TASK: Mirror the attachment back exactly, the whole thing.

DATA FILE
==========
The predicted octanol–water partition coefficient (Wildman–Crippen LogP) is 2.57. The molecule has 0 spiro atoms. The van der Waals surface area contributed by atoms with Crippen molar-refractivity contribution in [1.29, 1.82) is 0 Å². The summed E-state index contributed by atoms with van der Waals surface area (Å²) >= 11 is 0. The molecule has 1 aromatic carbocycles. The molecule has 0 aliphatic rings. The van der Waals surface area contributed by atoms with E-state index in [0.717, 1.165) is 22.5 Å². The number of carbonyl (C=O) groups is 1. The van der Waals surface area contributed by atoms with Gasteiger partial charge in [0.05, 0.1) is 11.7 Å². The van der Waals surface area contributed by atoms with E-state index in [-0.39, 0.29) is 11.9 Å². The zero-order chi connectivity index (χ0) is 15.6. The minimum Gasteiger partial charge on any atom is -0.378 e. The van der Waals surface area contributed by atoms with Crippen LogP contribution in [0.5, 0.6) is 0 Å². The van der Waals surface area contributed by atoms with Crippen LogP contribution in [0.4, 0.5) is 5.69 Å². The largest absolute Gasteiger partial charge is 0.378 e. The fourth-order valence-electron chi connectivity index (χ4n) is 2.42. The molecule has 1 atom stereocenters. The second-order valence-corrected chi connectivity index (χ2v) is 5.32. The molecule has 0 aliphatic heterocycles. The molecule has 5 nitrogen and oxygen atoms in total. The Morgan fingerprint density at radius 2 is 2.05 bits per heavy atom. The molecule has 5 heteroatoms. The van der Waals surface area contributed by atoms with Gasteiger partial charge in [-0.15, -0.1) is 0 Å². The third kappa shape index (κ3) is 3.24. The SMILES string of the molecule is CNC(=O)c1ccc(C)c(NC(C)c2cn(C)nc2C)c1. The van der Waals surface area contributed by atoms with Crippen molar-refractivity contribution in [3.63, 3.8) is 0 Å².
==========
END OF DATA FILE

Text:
The predicted octanol–water partition coefficient (Wildman–Crippen LogP) is 2.57. The molecule has 0 spiro atoms. The van der Waals surface area contributed by atoms with Crippen molar-refractivity contribution in [1.29, 1.82) is 0 Å². The summed E-state index contributed by atoms with van der Waals surface area (Å²) >= 11 is 0. The molecule has 1 aromatic carbocycles. The molecule has 0 aliphatic rings. The van der Waals surface area contributed by atoms with E-state index in [0.717, 1.165) is 22.5 Å². The number of carbonyl (C=O) groups is 1. The van der Waals surface area contributed by atoms with Gasteiger partial charge in [0.05, 0.1) is 11.7 Å². The van der Waals surface area contributed by atoms with E-state index in [-0.39, 0.29) is 11.9 Å². The zero-order chi connectivity index (χ0) is 15.6. The minimum Gasteiger partial charge on any atom is -0.378 e. The van der Waals surface area contributed by atoms with Crippen LogP contribution in [0.5, 0.6) is 0 Å². The van der Waals surface area contributed by atoms with Crippen LogP contribution in [0.4, 0.5) is 5.69 Å². The largest absolute Gasteiger partial charge is 0.378 e. The fourth-order valence-electron chi connectivity index (χ4n) is 2.42. The molecule has 1 atom stereocenters. The second-order valence-corrected chi connectivity index (χ2v) is 5.32. The molecule has 0 aliphatic heterocycles. The molecule has 5 nitrogen and oxygen atoms in total. The Morgan fingerprint density at radius 2 is 2.05 bits per heavy atom. The molecule has 5 heteroatoms. The van der Waals surface area contributed by atoms with Gasteiger partial charge in [-0.15, -0.1) is 0 Å². The third kappa shape index (κ3) is 3.24. The SMILES string of the molecule is CNC(=O)c1ccc(C)c(NC(C)c2cn(C)nc2C)c1. The van der Waals surface area contributed by atoms with Crippen molar-refractivity contribution in [3.63, 3.8) is 0 Å².